The Square Circuit

Academia, parenthood, living in a bankrupt city, and what I read in the process.

Tuesday, August 25, 2009

writing classes should teach writing

Stanley Fish's latest opinion piece is very typical Fish: take a complicated thing that academics talk about in jargon, find an extreme position on it from which you can say "everyone else is fooling themselves," and then use superior powers of argumentation to blast apart the opposition. He's great at it, and reading his stuff, whether it's reader-response theory or arguments against teaching writing by using politically charged subject-matter, always makes me think much harder. He's a very smart guy.

But this piece is a straw-man argument. "My grad students, who teach writing to freshmen, don't write well. Their class syllabi show that they are having their students argue over issues rather than practicing rhetoric and grammar. Therefore, I decreed that they must teach only rhetoric and grammar." I don't understand why we can't teach rhetoric and grammar THROUGH reading and responding to and writing about controversial issues. I grant that grad students in particular aren't expert in balancing the two, in making sure that the WORK students produce for the class and the grounds on which they are evaluated must be writing, not understanding of the issues. But they are learning to teach, to fumble their way through achieving that balance. I don't think Fish is prescribing a 1920s-style writing class consisting of drills, but like I said--he loves to take the extreme position, and it's possible that that's precisely what he mandated.

The real problem is that most grad students--hell, many college English professors!--are not capable of teaching "grammar" as I think Fish means the term. Of the 50 people who work for me, and who do a very good job getting students to write more clearly and more correctly and more effectively for an academic audience, I bet fewer than 10 could identify an appositive or explain a nonrestrictive clause or describe a linking verb. Nobody gets that in the public schools anymore, they don't get it in college or grad school (even in ed schools!), so how can we expect them to teach it? It's impractical and really not possible to train them in the basics of English grammar in three pre-semester days of training, so I suppose that incoming TAs could take a year-long "Structure of the English Language and How to Teach It" class.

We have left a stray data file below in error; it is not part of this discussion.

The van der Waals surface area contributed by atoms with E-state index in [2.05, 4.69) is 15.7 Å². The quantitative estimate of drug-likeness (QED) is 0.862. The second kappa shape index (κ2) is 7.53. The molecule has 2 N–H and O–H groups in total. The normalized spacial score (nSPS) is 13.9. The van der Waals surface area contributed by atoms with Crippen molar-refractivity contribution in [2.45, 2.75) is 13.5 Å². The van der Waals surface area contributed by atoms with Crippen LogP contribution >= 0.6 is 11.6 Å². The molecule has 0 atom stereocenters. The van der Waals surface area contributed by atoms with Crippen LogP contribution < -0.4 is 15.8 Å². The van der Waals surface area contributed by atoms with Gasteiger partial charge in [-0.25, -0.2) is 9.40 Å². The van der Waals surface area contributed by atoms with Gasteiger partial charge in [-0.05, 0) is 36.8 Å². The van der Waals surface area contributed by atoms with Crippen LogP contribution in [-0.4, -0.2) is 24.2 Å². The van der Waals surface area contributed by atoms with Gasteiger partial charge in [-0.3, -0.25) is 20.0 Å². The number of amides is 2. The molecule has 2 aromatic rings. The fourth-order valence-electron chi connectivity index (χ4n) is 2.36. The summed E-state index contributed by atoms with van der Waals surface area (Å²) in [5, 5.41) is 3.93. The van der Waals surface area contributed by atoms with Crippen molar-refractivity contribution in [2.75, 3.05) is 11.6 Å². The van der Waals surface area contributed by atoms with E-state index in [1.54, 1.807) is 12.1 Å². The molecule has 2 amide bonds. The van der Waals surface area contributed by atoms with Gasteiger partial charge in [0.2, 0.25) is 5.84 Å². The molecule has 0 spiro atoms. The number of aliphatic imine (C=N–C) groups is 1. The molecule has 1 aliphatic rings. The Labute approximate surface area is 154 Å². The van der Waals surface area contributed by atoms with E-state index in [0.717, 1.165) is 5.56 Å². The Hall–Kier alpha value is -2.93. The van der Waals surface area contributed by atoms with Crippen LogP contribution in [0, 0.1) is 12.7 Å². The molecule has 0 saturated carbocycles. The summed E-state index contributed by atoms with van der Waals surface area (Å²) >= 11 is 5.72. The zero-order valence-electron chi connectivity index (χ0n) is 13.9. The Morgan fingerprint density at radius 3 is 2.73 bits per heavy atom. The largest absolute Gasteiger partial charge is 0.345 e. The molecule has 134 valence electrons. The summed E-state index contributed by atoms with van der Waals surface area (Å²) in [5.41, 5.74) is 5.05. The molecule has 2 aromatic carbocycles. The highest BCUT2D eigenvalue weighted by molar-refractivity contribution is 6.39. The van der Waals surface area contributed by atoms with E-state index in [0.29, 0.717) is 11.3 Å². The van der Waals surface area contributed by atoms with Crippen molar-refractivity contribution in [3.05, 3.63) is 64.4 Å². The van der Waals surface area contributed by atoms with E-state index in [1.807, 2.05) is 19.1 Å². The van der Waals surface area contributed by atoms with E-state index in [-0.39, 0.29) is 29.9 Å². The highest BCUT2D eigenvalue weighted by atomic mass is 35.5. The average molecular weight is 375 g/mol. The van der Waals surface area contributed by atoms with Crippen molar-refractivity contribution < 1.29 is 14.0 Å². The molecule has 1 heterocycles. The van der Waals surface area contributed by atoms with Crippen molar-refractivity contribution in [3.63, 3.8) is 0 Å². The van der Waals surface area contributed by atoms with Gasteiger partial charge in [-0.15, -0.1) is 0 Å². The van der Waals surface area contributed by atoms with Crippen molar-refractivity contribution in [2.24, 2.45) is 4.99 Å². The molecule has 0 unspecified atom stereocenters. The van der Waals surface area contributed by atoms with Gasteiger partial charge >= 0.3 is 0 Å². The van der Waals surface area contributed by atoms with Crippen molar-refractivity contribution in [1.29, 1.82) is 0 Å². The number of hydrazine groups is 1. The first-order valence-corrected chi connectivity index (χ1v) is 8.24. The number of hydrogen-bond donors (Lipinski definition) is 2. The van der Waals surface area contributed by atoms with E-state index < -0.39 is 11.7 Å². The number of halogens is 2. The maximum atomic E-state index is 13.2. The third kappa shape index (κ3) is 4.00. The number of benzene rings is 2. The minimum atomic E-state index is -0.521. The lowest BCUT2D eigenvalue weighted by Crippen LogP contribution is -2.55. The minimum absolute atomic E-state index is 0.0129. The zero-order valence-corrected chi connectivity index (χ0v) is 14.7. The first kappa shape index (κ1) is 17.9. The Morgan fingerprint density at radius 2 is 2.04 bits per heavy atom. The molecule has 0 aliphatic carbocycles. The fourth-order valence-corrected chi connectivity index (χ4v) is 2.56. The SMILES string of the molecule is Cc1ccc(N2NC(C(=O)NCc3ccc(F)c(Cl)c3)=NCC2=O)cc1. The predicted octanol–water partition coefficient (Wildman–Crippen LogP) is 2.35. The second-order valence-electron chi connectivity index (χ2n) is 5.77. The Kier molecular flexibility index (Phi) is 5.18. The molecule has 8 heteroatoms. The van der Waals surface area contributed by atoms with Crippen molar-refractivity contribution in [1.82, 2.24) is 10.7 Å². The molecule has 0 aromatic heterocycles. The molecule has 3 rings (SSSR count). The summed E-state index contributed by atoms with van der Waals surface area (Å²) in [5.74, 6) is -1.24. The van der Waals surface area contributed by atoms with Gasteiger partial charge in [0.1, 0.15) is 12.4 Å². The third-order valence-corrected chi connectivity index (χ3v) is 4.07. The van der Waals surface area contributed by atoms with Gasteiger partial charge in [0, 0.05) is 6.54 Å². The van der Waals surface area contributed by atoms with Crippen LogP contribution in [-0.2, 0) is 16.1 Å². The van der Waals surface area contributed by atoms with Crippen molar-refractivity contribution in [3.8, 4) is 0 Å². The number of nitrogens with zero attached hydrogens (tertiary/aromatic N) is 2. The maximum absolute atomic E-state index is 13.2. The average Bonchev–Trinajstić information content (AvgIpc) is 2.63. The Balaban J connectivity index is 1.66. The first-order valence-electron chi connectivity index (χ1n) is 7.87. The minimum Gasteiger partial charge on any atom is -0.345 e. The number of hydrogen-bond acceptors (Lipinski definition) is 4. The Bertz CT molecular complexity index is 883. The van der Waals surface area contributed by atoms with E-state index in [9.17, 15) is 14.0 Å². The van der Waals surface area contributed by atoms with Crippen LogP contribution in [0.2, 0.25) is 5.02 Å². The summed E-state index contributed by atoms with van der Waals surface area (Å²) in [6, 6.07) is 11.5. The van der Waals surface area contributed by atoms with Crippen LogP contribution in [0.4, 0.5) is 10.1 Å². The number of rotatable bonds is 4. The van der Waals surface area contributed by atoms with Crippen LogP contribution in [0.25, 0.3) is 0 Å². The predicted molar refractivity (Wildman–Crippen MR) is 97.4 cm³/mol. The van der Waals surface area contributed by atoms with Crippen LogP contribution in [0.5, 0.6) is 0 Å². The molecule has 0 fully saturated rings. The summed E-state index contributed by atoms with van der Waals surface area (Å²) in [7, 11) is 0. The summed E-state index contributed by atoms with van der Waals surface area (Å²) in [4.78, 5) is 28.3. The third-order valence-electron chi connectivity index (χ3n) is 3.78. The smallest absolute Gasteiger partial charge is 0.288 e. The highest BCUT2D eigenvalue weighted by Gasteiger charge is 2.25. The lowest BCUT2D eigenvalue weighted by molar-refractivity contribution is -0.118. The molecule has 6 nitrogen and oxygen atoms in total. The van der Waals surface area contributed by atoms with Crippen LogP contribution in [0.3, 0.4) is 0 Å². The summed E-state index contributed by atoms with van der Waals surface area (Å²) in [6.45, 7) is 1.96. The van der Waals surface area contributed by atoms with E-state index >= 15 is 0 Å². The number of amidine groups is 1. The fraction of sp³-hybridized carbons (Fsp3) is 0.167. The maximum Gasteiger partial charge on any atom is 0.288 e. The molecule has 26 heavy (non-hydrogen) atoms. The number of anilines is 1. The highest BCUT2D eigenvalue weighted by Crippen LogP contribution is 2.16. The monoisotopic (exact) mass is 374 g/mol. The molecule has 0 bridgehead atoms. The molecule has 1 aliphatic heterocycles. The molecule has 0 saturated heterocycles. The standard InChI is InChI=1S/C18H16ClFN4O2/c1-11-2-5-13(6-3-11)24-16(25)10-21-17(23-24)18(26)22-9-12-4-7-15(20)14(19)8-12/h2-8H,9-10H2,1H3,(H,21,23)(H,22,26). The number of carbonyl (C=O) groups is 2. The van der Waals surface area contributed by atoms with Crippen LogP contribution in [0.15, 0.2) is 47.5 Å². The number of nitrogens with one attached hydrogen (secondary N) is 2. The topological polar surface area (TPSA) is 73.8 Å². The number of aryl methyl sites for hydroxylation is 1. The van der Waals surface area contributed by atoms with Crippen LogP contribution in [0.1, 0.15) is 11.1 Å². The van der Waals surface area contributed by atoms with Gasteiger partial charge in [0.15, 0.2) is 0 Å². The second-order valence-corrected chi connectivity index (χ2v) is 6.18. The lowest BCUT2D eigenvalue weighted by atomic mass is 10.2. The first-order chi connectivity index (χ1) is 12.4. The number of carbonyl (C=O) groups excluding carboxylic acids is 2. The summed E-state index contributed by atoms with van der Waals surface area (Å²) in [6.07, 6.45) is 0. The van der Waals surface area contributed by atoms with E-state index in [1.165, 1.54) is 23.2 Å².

Tuesday, August 04, 2009


I finally finished Roberto BolaƱo's 2666. Wow. As many of you know, I am a sucker for the giant, messy, ultimately failed encyclopedic novel, and I'm pretty sure this is one of them. I'm just hoping it sticks with me--like V or GRAVITY'S RAINBOW--and doesn't fade into obscurity because in the end it isn't all that good--like AGAINST THE DAY. I have a book of photographs at home called something like JUAREZ, THE LABORATORY OF OUR FUTURE. It's one of these dystopian projects in which they take pictures of Ciudad Juarez, Mexico, and argue that all of its nastiness and violence and exploitation is what we're in for. I certainly hope not. Anyway, 2666 feels a bit like that book of photos is percolating underneath every page.


Monday, August 03, 2009

two Pittsburgh beer restaurants